Uranium emitting alpha particles in a cloud chamber

What is radon gas?


Radon is an odorless, colorless, tasteless, radioactive gas. Radon comes from the decay of radioactive uranium that can be found in small amounts in rocks and soil throughout nature. In areas with disturbed earth, and loose fill, like when a home is built, radon escapes from the soil.

Radon gas exposure is the number one cause of cancer for non-smokers, even greater than second-hand smoke. Most people are exposed to radon gas inside their own homes, and this is their greatest exposure to natural ionizing radiation.

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Face masks and hand sanitizor for radon testing employees

COVID-19 safety for our company and your family

Buckeye Radon is committed to the safety of your family and our own employees. During this pandemic, it is critical that we all observe safety protocols that minimize the risk of disease transmission.

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Family in the kitchen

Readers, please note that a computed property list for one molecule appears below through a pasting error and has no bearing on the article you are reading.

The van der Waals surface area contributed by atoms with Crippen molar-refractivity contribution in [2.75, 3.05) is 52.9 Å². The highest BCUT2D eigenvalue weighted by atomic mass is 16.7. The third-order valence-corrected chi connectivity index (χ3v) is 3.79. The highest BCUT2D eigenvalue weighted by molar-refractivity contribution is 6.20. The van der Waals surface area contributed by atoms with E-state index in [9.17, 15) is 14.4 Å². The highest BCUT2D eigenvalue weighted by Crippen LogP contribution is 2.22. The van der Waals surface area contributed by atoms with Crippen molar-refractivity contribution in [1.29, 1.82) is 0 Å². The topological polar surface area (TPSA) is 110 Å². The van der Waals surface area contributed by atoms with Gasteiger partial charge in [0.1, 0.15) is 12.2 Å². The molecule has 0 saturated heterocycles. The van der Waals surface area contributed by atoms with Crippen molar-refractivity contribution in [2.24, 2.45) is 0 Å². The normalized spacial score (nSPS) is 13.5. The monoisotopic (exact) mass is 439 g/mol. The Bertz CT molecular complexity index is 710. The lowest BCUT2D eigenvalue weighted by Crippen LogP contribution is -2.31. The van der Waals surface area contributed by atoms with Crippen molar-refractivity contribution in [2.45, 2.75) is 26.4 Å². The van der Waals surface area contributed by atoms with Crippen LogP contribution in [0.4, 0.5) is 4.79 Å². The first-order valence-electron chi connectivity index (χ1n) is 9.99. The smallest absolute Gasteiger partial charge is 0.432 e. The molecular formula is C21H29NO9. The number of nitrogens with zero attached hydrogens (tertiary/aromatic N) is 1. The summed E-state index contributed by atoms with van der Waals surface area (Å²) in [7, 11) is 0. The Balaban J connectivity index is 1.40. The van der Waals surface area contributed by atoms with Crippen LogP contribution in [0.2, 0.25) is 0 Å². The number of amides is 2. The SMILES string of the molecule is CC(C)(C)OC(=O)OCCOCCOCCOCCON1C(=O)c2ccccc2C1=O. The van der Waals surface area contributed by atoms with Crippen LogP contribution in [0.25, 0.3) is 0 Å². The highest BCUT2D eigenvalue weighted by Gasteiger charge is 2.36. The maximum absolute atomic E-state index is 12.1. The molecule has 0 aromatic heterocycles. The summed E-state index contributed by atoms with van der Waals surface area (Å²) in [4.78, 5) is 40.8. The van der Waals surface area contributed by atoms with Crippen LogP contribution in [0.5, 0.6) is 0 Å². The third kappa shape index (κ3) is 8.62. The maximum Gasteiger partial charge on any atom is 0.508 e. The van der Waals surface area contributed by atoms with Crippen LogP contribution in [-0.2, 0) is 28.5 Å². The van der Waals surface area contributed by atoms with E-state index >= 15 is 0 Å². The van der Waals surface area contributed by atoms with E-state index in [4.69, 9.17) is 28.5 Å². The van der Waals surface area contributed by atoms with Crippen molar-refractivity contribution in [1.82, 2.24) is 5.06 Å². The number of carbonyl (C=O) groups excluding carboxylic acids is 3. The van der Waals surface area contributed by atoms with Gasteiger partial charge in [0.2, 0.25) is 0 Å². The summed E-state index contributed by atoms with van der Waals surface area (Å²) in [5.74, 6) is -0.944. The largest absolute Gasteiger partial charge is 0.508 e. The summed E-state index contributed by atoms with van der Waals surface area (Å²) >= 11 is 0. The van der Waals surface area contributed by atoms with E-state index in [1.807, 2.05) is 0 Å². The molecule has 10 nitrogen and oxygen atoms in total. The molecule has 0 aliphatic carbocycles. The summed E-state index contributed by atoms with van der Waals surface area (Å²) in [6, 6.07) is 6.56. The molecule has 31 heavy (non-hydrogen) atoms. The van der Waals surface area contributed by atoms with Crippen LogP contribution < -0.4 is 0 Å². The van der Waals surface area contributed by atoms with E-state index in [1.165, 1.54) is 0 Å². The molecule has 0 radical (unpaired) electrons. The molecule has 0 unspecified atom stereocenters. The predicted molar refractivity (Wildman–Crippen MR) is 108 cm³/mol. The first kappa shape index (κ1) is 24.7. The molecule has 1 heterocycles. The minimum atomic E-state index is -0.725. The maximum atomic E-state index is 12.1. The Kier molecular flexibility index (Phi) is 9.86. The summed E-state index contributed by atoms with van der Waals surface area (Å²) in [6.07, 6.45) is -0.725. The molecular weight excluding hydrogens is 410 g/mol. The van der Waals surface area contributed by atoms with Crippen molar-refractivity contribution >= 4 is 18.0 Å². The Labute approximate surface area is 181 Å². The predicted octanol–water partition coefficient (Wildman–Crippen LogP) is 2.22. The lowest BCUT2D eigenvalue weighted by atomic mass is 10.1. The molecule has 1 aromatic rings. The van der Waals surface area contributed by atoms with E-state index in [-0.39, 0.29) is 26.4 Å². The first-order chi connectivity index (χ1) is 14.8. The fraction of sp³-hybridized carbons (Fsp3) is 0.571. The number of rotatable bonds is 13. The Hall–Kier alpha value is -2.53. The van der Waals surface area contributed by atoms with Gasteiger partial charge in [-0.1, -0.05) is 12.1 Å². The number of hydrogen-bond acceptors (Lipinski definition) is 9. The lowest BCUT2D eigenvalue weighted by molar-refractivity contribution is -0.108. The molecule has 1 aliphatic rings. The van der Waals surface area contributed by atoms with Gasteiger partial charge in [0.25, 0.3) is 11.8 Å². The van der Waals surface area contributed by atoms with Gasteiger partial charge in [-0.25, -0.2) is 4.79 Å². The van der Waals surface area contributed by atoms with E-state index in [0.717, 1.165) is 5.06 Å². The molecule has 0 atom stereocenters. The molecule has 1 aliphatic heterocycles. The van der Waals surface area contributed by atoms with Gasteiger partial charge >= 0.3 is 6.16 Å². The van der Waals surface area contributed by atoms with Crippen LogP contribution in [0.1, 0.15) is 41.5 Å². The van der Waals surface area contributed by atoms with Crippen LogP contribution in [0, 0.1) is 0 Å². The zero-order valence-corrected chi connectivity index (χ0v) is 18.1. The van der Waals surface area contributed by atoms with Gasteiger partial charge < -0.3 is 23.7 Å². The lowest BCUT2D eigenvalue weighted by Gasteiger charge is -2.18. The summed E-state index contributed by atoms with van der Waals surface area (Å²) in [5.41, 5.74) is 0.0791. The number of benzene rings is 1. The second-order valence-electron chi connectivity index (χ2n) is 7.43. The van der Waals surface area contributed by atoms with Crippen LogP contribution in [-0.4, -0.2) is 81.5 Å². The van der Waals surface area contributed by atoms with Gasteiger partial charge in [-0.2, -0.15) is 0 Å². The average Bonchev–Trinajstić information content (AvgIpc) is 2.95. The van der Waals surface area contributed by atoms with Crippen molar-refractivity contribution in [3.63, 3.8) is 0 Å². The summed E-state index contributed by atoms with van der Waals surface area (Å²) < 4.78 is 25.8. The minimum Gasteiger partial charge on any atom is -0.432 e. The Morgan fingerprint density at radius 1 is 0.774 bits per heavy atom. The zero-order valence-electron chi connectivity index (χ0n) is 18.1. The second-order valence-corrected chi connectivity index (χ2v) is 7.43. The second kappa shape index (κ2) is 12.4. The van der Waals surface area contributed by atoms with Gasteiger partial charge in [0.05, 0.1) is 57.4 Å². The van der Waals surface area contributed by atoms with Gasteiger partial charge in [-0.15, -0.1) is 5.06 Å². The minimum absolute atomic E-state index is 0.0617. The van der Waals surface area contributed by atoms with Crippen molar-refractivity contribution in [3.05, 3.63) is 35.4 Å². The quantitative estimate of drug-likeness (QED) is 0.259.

Radon gas in Ohio

Central Ohio has relatively high natural concentrations of uranium from glacial deposits and shale, which during radioactive decay, produces radium and radon.

The EPA’s current radon action level is four picocuries of radon per liter of air (4 pCi/L). Most counties in central Ohio have high potential for radon, with predicted average indoor greater than the EPA action level. According to one study cited by Ohio Department of Natural Resources Department of Geological Survey, 38% of Ohio’s 88 counties had average indoor radon levels above 4.0 pCi/L, but Licking County’s average was above 8.0 pCi/L. Seven Ohio counties—Carroll, Fairfield, Franklin, Harrison, Knox, Pickaway, and Ross—had average indoor Radon concentrations between 6 and 8 pCi/L.

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Home with radon gas

How does radon get into my home?

Radon is odorless, colorless, and tasteless; it is an inert noble gas. Radon is a naturally-occurring, carcinogenic, radioactive gas produced by the decay of radium in the soil. Radon gas exposure is the greatest single source of natural, ionizing, background radiation, only surpassed by medical radiation.